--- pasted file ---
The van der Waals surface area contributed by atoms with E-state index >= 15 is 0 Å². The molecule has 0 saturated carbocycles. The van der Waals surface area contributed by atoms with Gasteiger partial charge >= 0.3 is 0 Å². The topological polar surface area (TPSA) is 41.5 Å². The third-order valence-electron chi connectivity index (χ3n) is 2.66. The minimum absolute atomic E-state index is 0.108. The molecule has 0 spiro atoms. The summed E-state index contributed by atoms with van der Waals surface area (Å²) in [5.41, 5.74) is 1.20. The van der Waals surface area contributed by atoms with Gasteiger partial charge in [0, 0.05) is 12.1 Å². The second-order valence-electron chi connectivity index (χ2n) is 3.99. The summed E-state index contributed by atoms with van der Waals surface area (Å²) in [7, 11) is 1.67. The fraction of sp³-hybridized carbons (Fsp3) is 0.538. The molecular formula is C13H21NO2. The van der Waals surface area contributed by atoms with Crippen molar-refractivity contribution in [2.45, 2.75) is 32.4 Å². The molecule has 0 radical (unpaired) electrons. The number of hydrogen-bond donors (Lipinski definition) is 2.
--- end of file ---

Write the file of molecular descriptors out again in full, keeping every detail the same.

The van der Waals surface area contributed by atoms with E-state index >= 15 is 0 Å². The molecule has 0 saturated carbocycles. The van der Waals surface area contributed by atoms with Gasteiger partial charge >= 0.3 is 0 Å². The topological polar surface area (TPSA) is 41.5 Å². The third-order valence-electron chi connectivity index (χ3n) is 2.66. The minimum absolute atomic E-state index is 0.108. The molecule has 0 spiro atoms. The summed E-state index contributed by atoms with van der Waals surface area (Å²) in [5.41, 5.74) is 1.20. The van der Waals surface area contributed by atoms with Gasteiger partial charge in [0, 0.05) is 12.1 Å². The second-order valence-electron chi connectivity index (χ2n) is 3.99. The summed E-state index contributed by atoms with van der Waals surface area (Å²) in [7, 11) is 1.67. The fraction of sp³-hybridized carbons (Fsp3) is 0.538. The molecular formula is C13H21NO2. The van der Waals surface area contributed by atoms with Crippen molar-refractivity contribution in [2.45, 2.75) is 32.4 Å². The molecule has 0 radical (unpaired) electrons. The number of hydrogen-bond donors (Lipinski definition) is 2.